The two years between the onset of the COVID-19 lockdown in March 2020, the civil unrest in July 2021, and the extreme floods in 2022 were unprecedented in terms of intersecting crises.
On 5 March 2020 the first person in South Africa tested positive for COVID-19. On 26 March, with little warning, a hard lockdown was imposed as part of a national State of Disaster in response to the pandemic. In KwaZulu-Natal the pandemic ushered in a series of interlaced, deeply affecting and traumatic events that continue to weigh heavily on our society.
“These experiences, arriving one on top of the other, provide a window into the stark potential future we face should we not respond creatively and urgently to the need for systemic change,” said Vanessa Black, Biowatch Advocacy, Research and Policy Co-ordinator. “With the unfolding climate and biodiversity crises, economic and political turbulence, and strengthening corporate power, stress in our food and social systems will continue. The need for resilience within farming communities and the food system is even greater.”
Resilience built through agroecology
During this challenging COVID-19 pandemic period communication between Biowatch and the agroecology farmers they support suggested that, on the whole, the farmers were coping. To confirm this anecdotal evidence, Biowatch commissioned a survey of 24 farmers, including long-standing and recent agroecology adopters, in nine areas in different parts of KwaZulu-Natal. Between April and June 2022, visits and conversations surfaced how the farmers perceived the multiple intersecting crises the province had experienced, and the ways in which agroecology had supported and built their resilience to these.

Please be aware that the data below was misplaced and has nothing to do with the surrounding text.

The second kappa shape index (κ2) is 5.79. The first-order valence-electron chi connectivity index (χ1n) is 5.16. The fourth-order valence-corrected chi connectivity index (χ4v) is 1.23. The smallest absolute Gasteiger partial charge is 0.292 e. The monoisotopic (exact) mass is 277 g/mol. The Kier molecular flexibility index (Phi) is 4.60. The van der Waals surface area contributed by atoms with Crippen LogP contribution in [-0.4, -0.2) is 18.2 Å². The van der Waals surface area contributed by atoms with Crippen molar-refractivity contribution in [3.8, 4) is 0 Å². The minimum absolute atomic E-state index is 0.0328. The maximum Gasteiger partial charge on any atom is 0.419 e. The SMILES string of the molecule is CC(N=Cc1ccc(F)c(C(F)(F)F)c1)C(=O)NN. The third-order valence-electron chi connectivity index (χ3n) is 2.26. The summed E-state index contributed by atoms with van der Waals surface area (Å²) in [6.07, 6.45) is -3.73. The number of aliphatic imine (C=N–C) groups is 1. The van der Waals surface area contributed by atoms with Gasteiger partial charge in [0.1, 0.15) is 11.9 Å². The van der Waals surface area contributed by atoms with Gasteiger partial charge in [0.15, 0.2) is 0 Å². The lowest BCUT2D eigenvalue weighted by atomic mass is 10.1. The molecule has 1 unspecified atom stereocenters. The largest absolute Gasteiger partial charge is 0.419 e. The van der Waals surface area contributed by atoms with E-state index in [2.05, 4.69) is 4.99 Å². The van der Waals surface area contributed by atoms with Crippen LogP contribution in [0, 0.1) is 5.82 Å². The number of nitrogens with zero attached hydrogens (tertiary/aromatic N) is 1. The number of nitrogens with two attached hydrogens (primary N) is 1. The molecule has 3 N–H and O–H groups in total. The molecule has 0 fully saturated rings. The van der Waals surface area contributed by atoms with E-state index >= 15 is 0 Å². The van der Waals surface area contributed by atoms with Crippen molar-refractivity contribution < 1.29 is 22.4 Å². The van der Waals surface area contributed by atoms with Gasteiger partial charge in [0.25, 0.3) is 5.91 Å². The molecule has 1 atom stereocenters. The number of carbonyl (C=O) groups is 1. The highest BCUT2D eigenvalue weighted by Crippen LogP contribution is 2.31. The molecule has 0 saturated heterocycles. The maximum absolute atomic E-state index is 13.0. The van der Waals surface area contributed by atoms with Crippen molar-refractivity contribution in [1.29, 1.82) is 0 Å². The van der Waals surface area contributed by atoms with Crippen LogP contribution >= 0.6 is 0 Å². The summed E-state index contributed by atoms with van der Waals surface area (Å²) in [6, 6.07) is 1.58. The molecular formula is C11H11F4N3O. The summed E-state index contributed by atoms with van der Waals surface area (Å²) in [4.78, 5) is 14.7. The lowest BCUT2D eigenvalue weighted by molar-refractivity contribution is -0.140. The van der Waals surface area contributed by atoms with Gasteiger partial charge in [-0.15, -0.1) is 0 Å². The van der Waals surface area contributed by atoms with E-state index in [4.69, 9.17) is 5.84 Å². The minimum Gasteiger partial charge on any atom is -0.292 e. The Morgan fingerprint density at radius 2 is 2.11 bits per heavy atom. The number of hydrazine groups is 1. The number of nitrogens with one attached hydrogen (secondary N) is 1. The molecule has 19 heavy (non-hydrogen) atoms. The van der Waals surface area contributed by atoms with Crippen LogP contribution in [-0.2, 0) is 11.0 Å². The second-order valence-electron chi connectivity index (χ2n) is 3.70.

“Biowatch is often challenged to prove that agroecology works,” said Vanessa. “As the stories of resilience in this new book confirm, agroecology not only enables farmers to improve household food security and nutrition, but also enables many other benefits despite the hardships the farmers experience.”
Farmers speak out about living and thriving in troubled times: 2020–2022
The farmers’ voices and stories offered in Biowatch’s new book Stories of Resilience Built Through Agroecology provide insight into the multiple dimensions in which agroecology benefits rural communities and builds resilience in the face of intersecting climate, biodiversity, water and food crises and the social and political upheavals that loom ahead of us locally, regionally and globally.